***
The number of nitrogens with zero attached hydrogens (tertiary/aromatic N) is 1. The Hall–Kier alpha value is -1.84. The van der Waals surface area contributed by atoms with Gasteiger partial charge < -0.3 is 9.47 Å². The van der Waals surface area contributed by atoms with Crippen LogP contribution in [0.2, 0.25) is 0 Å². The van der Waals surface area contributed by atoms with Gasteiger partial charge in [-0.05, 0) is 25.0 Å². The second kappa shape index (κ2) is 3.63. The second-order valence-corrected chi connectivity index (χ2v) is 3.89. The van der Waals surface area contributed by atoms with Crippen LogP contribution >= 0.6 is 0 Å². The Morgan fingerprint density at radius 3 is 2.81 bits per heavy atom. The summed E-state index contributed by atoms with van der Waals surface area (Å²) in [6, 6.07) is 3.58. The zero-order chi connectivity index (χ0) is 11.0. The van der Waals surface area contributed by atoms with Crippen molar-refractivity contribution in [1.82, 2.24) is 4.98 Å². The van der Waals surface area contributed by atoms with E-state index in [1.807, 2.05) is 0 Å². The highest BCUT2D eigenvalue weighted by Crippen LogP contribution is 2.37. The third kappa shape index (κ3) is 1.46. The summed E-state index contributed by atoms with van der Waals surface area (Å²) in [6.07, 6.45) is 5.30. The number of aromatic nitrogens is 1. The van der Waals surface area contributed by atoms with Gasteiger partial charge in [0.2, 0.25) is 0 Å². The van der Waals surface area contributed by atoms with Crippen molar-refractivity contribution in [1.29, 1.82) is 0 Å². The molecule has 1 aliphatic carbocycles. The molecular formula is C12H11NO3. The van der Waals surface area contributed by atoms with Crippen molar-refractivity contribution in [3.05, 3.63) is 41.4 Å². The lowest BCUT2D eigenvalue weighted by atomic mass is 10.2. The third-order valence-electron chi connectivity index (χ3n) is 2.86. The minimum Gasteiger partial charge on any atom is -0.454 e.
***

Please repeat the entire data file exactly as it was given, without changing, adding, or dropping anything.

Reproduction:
The number of nitrogens with zero attached hydrogens (tertiary/aromatic N) is 1. The Hall–Kier alpha value is -1.84. The van der Waals surface area contributed by atoms with Gasteiger partial charge < -0.3 is 9.47 Å². The van der Waals surface area contributed by atoms with Crippen LogP contribution in [0.2, 0.25) is 0 Å². The van der Waals surface area contributed by atoms with Gasteiger partial charge in [-0.05, 0) is 25.0 Å². The second kappa shape index (κ2) is 3.63. The second-order valence-corrected chi connectivity index (χ2v) is 3.89. The van der Waals surface area contributed by atoms with Crippen LogP contribution >= 0.6 is 0 Å². The Morgan fingerprint density at radius 3 is 2.81 bits per heavy atom. The summed E-state index contributed by atoms with van der Waals surface area (Å²) in [6, 6.07) is 3.58. The zero-order chi connectivity index (χ0) is 11.0. The van der Waals surface area contributed by atoms with Crippen molar-refractivity contribution in [1.82, 2.24) is 4.98 Å². The van der Waals surface area contributed by atoms with E-state index in [1.807, 2.05) is 0 Å². The highest BCUT2D eigenvalue weighted by Crippen LogP contribution is 2.37. The third kappa shape index (κ3) is 1.46. The summed E-state index contributed by atoms with van der Waals surface area (Å²) in [6.07, 6.45) is 5.30. The number of aromatic nitrogens is 1. The van der Waals surface area contributed by atoms with Gasteiger partial charge in [0.2, 0.25) is 0 Å². The van der Waals surface area contributed by atoms with Crippen molar-refractivity contribution in [1.29, 1.82) is 0 Å². The molecule has 1 aliphatic carbocycles. The molecular formula is C12H11NO3. The van der Waals surface area contributed by atoms with Crippen molar-refractivity contribution in [3.05, 3.63) is 41.4 Å². The lowest BCUT2D eigenvalue weighted by atomic mass is 10.2. The third-order valence-electron chi connectivity index (χ3n) is 2.86. The minimum Gasteiger partial charge on any atom is -0.454 e.